News Article | January 29, 2017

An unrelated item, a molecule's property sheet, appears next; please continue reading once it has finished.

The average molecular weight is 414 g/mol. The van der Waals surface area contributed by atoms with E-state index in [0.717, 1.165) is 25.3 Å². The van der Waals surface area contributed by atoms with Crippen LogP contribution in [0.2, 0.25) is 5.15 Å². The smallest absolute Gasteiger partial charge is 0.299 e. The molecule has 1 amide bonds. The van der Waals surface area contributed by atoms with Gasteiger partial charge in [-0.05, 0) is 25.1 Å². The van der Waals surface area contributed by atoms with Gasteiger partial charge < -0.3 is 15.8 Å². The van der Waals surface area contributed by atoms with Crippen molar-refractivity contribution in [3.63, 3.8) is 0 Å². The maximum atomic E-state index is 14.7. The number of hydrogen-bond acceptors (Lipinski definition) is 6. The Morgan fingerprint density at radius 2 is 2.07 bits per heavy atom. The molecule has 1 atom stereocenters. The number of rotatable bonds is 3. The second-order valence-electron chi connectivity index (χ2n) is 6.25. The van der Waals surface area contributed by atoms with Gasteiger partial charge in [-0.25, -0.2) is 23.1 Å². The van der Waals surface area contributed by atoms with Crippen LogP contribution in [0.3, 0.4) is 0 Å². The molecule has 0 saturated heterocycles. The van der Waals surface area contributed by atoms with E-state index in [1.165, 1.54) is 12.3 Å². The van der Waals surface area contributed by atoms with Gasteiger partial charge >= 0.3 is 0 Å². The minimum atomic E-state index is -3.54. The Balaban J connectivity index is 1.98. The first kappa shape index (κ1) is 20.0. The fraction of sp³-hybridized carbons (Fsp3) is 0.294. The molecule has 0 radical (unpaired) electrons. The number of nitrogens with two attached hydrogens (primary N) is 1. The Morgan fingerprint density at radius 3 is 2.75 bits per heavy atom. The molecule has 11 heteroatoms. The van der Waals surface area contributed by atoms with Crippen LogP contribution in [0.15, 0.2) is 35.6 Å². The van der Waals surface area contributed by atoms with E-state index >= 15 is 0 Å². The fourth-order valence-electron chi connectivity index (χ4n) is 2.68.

Those of us who want to eat safe, healthy food awoke to a nightmare on Tuesday, a chilling interview on Radio 4’s Today programme. Bob Young, chief economist at the American Farm Bureau Federation, made it crystal clear that any US trade deal struck by Theresa May would be contingent on the UK public stomaching imports of US foods that it has previously rejected: beef from cattle implanted with growth hormones, chlorine-washed chicken, and unlabelled genetically modified (GM) foods. Wiping the sleep from our eyes, we hoped it was just a bad dream, but the grim reality worsened. Martin Haworth, director of strategy at the National Farmers Union (NFU), was up next. Surely our own farmers, who have worked for decades to stricter EU standards shaped by consumers’ demand for safe, natural food, would reiterate their commitment to keeping them? Not a bit of it. Haworth’s only concern was that if such controversial American products were allowed into the country, British farmers should be able to use the same production techniques to ensure “an even playing field”. Do you find it credible that British farmers could beat the US’s vast industrial feedlots, hi-tech poultry plants and vast GM prairies at their own game? No matter, the NFU does. Later, at prime minister’s questions, the Scottish National party MP Angus Robertson pressed May for the reassurance that everyone who cares about food quality and safety badly wants to hear. Would she tell Trump she wasn’t prepared to lower our food safety standards? Judging from May’s evasive reply – she would improve trade through prosperity, growth, jobs, putting UK interests and values first – it seems entirely possible that she would bin existing food rules in order to clinch a deal. For decades, the food on our plates has been protected – albeit inadequately – by virtue of our EU membership. Food on British shelves differs in critical ways from the US equivalent. Citizens in Europe loudly opposed the Transatlantic Trade and Investment Partnership (TTIP) that sought to impose on us the US “Big Food” model. But now it looks as if Trump and May could usher in a bilateral version of TTIP with bells on. So the nightmare is real, although there is a ray of hope. Post-Brexit, we can’t continue to sell British food to mainland Europe unless it meets EU standards. And losing concrete business with the EU in the vain hope of gaining some notional trade advantage with the US sounds like a deal-breaker. Eighty-two pesticides are banned in the EU on health and environmental grounds – but not in the US. Among these 82 pesticides are permethrin, the broad spectrum insecticide that is classed as a likely carcinogen and suspected endocrine disruptor, and atrazine, a herbicide thought to affect the immune system, which has also been linked to birth defects. A US-UK trade deal opens the door to imports of American foods grown using these pesticides. The US would probably also lean on the UK government to relax our EU-set “maximum residue levels” for pesticides in food. Even people who boycotted US imported food would probably end up eating more residues in food because British growers would no longer have to control their spraying regimes to keep residues within EU limits. Derivatives of GM maize and soya are in thousands of processed foods in the US. American consumers’ demands to see them labelled have been quashed by lobbying from big biotech companies, notably Monsanto. In the US, the only way to avoid eating GM ingredients is to buy organic food to cook at home and never eat out. In the EU, foods made using GM ingredients must be clearly labelled as such, and consumers have shown repeatedly that they don’t want to buy them. The only GM foods currently on British shelves are sweet imported American junk foods, and cheap cooking oils aimed at the catering trade. No GM crops are grown commercially in the UK. Scotland, Wales, and Northern Ireland have all effectively banned their cultivation. Currently, EU states have the right to ban the import of GM food. In the event of a US-UK trade deal, farmers on both sides of the Atlantic might argue that GM labelling, and cultivation and import bans, are discriminatory barriers to trade. Processed foods in the United States typically contain many more additives and hi-tech ingredients than their equivalents in Europe. Several food additives banned in Europe are permitted in the US. These include petroleum-derived food colourings, azodicarbonamide, the chemical used to bleach flour that has been linked to asthma, and potassium bromate, a chemical that reduces the time needed to bake industrial bread. It has been associated with kidney, nervous system and gastrointestinal disorders. British companies could argue that if they are to compete with US imports on price, they must be allowed to use these problematic additives. In the US it’s perfectly legal to “wash” butchered chicken in strongly chlorinated water and to spray pig carcasses with lactic acid. Abattoir companies present these as belt-and-braces methods of reducing the spread of microbial contamination from the animal’s digestive tract to the meat. These practices aren’t allowed in the EU, and the dominant European view has been that, far from reducing contamination, they could increase it because dirty abattoirs with sloppy standards would rely on it as a decontaminant rather than making sure their basic hygiene protocols were up to scratch. There are also concerns that such “washes” would be used by less scrupulous meat processing plants to increase the shelf-life of meat, making it appear fresher than it really is. If the UK were obliged to accept chlorine chicken and acid-washed meat from the US, this would not need to be flagged up on product packaging because these washes and sprays would count as “processing aids”, which don’t need to be labelled. The EU has a general ban on the use of synthetic hormones to promote growth in farm animals because the European Food Safety Authority says that there isn’t enough data to fully assess potential human health risks, such as increased cancer, and early puberty. In the US, synthetic hormones are considered safe, and intensively reared beef cattle and dairy cows are often implanted with them. Pigs are also treated with the beta-agonist drug Ractopamine, which has hormone-like bodybuilding effects. Globally, there is heightened awareness that the overuse of antibiotics in farming is encouraging the emergence of bacterial infections in animals and humans that are resistant to key groups of these vital drugs. The latest data shows that 75% of medically important antibiotics in the US were given to farm animals. In the UK, the equivalent amount is lower (40%), largely because EU farmers have not been allowed to use antibiotics to make their animals grow bigger more quickly – or produce more milk. Once a UK-US trade deal was signed, US meat processors would be likely to see big opportunities to get their pork – and to a lesser extent, their beef – into the UK. These imports would probably be purchased by processed food manufacturers. And as their multi-ingredient products don’t have to list the country of origin of individual ingredients, there would be no sure way of avoiding eating milk or meat produced to less exacting US standards, unless you never ate processed food. Powerful US meat and grain corporations want the EU to drop restrictions on animal byproducts (abattoir offcuts and waste) in animal feedstuffs, arguing that it is a barrier to trade aimed at protecting our internal market. The American Feed Industry Association has already challenged this EU rule on the grounds that its industry experienced a 62% drop in exports over the past decade because of it. The practice of feeding slaughterhouse byproducts, such as brains and spinal cord, back to animals in their rations can result in outbreaks of livestock diseases: swine fever, foot and mouth disease and mad cow disease. It is thought to be the most likely cause of in humans. The UK’s willingness to accept imports of animal feed manufactured with animal byproducts (and GM soya) could be a prerequisite of any US trade deal.